Facing the Past

I’m quickly approaching the three year anniversary of my mom’s death. As the day approaches, I can feel anxiety and other emotions begin to rise within me, recalling the events not only of the day but the days leading up to that final day. Once you have experienced loss and once you have seen a loved one suffering, images are burned on your brain and no matter how hard you try, it’s really hard to excise them from your mind.

Currently, there is a dear woman within my church who has been struggling with cancer for a number of years. The doctors have tried experimental treatments and everything has come up short. Over the last few months and weeks, it’s been incredibly difficult for me to watch her downward progression. She is a strong woman with an incredible spirit. She is a fighter, a warrior of sorts, who has endured so much and, yet, her demeanor and countenance have hardly seemed shaken as she has faced reality with her head held high.

I have struggled immensely when I have seen her on Sunday mornings. I love this woman, she is a dear sister in Christ, a godly example to her peers and all those who are younger as well. I have found myself torn as to whether or not to go speak to her. I know that might sound harsh, but understand the images and emotions that are conjured up within me when I catch a glimpse of her frail body. This once strong woman has been beaten down, just like my mother was, and although three years is a long time, it’s hard to separate my own experience from the reality that sits in front of me.

When this dear sister breathes her last breath, it will be a difficult day for me. I’ve never been one to shy away from asking hard questions. I’m also smart enough to know that every answer doesn’t have adequate answers. I’ve struggled with faithful and godly people being afflicted by the ravages of cancer while others whose attitudes and behavior are hardly becoming seem to hang around forever. Trust me, I’ve often wondered if those filled with the most piss and spite have somehow discovered a secret elixir that acts as a preservative, keeping them on earth longer. Not that I would wish for anyone’s death, but the injustice seems nearly ironic, nearly psalmic to me……the evil prevail while the godly perish.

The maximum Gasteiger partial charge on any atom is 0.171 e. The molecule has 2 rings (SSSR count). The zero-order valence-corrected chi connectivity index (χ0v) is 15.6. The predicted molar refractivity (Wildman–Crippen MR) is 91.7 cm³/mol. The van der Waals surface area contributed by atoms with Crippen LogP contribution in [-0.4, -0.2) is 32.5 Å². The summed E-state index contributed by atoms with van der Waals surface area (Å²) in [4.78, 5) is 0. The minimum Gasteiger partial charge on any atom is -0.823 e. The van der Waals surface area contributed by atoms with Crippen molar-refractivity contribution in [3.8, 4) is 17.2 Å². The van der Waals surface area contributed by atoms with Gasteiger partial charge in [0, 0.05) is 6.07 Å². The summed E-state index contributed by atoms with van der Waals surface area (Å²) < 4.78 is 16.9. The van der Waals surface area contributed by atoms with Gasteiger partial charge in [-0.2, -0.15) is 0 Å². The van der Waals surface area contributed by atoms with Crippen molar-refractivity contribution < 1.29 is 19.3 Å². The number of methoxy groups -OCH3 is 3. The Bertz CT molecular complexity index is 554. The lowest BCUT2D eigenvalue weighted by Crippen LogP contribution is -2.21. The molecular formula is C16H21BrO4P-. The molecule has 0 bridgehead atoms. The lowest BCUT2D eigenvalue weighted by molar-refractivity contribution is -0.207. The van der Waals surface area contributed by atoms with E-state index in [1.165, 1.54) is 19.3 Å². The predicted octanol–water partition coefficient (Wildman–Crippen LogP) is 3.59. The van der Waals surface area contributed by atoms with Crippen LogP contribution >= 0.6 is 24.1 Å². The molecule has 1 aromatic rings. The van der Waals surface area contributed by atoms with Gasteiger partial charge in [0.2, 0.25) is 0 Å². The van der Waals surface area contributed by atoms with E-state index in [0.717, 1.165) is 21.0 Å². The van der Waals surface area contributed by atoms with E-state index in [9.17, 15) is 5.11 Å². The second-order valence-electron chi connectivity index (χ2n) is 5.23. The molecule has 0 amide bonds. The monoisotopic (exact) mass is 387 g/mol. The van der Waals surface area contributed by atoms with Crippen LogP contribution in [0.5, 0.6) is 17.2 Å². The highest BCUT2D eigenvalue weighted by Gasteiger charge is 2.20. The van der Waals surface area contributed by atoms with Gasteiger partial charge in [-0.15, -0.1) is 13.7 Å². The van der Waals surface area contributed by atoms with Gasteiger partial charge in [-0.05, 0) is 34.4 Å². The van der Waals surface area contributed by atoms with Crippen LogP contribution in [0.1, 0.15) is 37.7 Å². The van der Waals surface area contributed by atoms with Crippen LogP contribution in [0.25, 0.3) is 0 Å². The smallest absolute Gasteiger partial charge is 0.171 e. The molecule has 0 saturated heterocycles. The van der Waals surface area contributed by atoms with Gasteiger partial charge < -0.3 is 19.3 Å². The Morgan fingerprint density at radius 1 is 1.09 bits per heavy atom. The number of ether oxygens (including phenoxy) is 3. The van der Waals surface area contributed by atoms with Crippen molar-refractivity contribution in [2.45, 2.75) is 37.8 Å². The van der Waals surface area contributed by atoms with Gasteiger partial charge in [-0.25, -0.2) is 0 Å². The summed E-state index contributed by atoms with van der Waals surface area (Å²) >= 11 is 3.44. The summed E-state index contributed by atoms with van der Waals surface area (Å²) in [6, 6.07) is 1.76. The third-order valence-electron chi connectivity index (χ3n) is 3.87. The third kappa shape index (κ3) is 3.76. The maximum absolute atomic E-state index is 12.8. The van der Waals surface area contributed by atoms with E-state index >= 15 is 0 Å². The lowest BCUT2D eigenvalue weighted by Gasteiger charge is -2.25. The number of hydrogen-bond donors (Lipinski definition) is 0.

Death is hard, but as a follower of Christ, there is hope beyond what we see. That hope sustains, it propels us forward. The path is not easy, it’s not fun, but it’s necessary. Amidst the difficulty, the question “why” continues to pound my brain, and as that question flows back and forth through the echoes of my mind, I continue to come back to Jesus’ words in John 12:24, “Very truly I tell you, unless a kernel of wheat falls to the ground and dies, it remains only a single seed. But if it dies, it produces many seeds.” Somehow, when a seed dies, it brings life. Somehow, out of one dead thing comes the life of many.

I know the impact that my mother had on so many people and I know a little of the impact that this dear woman in my church has had on so many people. In death, both of these women will have pointed to the One whom they have served with their lives. In death, they will continue to act as a witness to the saving grace of Jesus Christ, testifying to the abundant life that they received, not for the present only, but for the future and eternity. It doesn’t seem fair or even just, but somewhere lurking in the eternal perspective of this all, there is purpose and meaning in it. I might not fully know it today, tomorrow, or some time from now, but now, I only see in part, one day I will see fully, without distortion or distraction. That will be a day that I will look forward to, and in the meantime, I will simply press on.

One thought on “Facing the Past

  1. We buried my uncle this past week, my dad’s brother, and even though it’s been 10 years since my dad’s death, the tune ‘Nearer my God to Thee”, that was played, brought many tears and memories of my sweet dad. I have to say, with the death of both my Godly parents, dad in 2004, and mom in 2013, that their spiritual legacy DOES continue. When I addressing a child, I frequently add in, “what do you think Grandma would think of this?”. When struggling in circumstances beyond my control, I cry out, trying to appy what my parents would have done in my situation. I know I CAN count on this BECAUSE of their very intimate walks with the Savior. I miss them like crazy, especially on certain anniversaries, but, the grief always brings me back to thankfulness that they DID have a living, breathing faith, and, because of this, I know, that though I see through the mirror dimly now, we will indeed, see them face to face.

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